If you want to turn Auto Grow off by best practice, then you should also have a monitor setup to watch the percent used in the files not to crash Replication.

The point of this post also is to show some free report tools provided by Microsoft to examine the current state of the system and debug a problem.

Steven, did you add indexes to the Distribution database? I would like to know which ones and how they were maintained. We tried once, and started to get deadlocks in the Replication SPs.

Thomas

 


Tuesday, June 04, 2013 - 1:38:06 PM - Steven Jimmo Back To Top

There are a multitude of issues that can cause performance issues depending upon your configuration and size. In our case we hacwe a central distributor with several hundred subscriptions. Our SQL Waits are high on many things. It finally got narrowed down to 3 areas. The first was some of the parameters set and used within some of MS' stored procedures. 2nd was some additional indexes needed on some of the tables. Finally was for database maintenance of the indexes and statistics. Each area was resolved and performance has improved tremendously. Some of these fixes also lowered the disk IO as well.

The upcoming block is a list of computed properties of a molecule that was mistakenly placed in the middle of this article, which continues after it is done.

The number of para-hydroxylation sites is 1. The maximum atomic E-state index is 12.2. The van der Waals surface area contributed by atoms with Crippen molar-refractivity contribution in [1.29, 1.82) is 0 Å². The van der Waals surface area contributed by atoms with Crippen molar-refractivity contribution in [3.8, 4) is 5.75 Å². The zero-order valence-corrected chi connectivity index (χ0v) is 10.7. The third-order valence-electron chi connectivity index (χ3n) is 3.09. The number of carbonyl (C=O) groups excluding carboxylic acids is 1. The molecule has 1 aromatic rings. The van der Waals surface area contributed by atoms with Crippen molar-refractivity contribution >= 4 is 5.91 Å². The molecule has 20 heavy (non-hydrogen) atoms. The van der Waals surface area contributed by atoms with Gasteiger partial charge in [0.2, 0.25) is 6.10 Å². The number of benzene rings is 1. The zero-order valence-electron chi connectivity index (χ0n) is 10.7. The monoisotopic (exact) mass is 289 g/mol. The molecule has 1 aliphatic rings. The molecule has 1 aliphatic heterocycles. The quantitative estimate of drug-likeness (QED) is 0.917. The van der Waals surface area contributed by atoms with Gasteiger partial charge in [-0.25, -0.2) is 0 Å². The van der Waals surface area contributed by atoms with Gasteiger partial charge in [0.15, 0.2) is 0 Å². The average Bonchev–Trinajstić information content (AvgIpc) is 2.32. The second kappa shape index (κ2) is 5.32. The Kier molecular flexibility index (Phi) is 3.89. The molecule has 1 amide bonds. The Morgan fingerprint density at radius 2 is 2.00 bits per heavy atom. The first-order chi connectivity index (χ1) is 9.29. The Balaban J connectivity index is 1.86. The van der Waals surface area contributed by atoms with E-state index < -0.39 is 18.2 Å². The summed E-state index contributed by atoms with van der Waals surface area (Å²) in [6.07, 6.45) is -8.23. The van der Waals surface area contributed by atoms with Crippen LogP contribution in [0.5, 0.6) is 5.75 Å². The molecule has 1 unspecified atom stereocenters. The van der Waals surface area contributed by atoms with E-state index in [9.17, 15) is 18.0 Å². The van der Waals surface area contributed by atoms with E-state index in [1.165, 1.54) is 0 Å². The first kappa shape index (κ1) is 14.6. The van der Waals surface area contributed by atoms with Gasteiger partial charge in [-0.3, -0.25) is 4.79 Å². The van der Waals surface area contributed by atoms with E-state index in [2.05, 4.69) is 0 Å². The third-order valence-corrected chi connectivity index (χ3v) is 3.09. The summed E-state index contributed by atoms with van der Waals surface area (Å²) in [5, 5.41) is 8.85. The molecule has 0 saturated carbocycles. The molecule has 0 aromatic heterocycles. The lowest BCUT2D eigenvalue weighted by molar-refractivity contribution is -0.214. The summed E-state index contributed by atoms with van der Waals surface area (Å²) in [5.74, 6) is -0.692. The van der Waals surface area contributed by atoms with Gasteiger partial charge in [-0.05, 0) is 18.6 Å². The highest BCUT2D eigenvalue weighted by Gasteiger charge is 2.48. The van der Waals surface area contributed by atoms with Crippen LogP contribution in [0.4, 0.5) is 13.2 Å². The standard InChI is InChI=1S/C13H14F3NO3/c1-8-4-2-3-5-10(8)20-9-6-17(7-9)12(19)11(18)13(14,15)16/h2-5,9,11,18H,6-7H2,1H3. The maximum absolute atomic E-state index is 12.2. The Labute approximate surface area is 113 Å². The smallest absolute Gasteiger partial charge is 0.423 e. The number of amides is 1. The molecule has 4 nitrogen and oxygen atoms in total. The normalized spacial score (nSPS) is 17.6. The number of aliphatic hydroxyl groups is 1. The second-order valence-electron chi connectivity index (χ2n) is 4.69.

Tuesday, June 04, 2013 - 1:14:23 PM - Aaron K Back To Top

 

Why the DB was in Auto-Shrink/ Auto-Growth mode to begin with ?  It usually a bas practice to have it configured that way.

 


Friday, May 24, 2013 - 3:06:09 PM - Thomas LeBlanc Back To Top

The Performance Dashboard can be downloaded for SQL Server 2005. It was originally writter for that version.

This article excluded scripts because I wanted to show dev or new DBAs that they can get some usefull information from these reports without having to learn script or DMOs (DMV/DMF).

There were some recently blogs and articles on SQL Server Central dot com that showed scripts to get this type of information.

Thanks,

Thomas


Friday, May 24, 2013 - 4:24:15 AM - Mpho Back To Top

Thanks for the Article,

 

I just wanted to ask if you have a sql script I can execute on SQL server 2005? I need to pull such reports on one of our dataware house instance.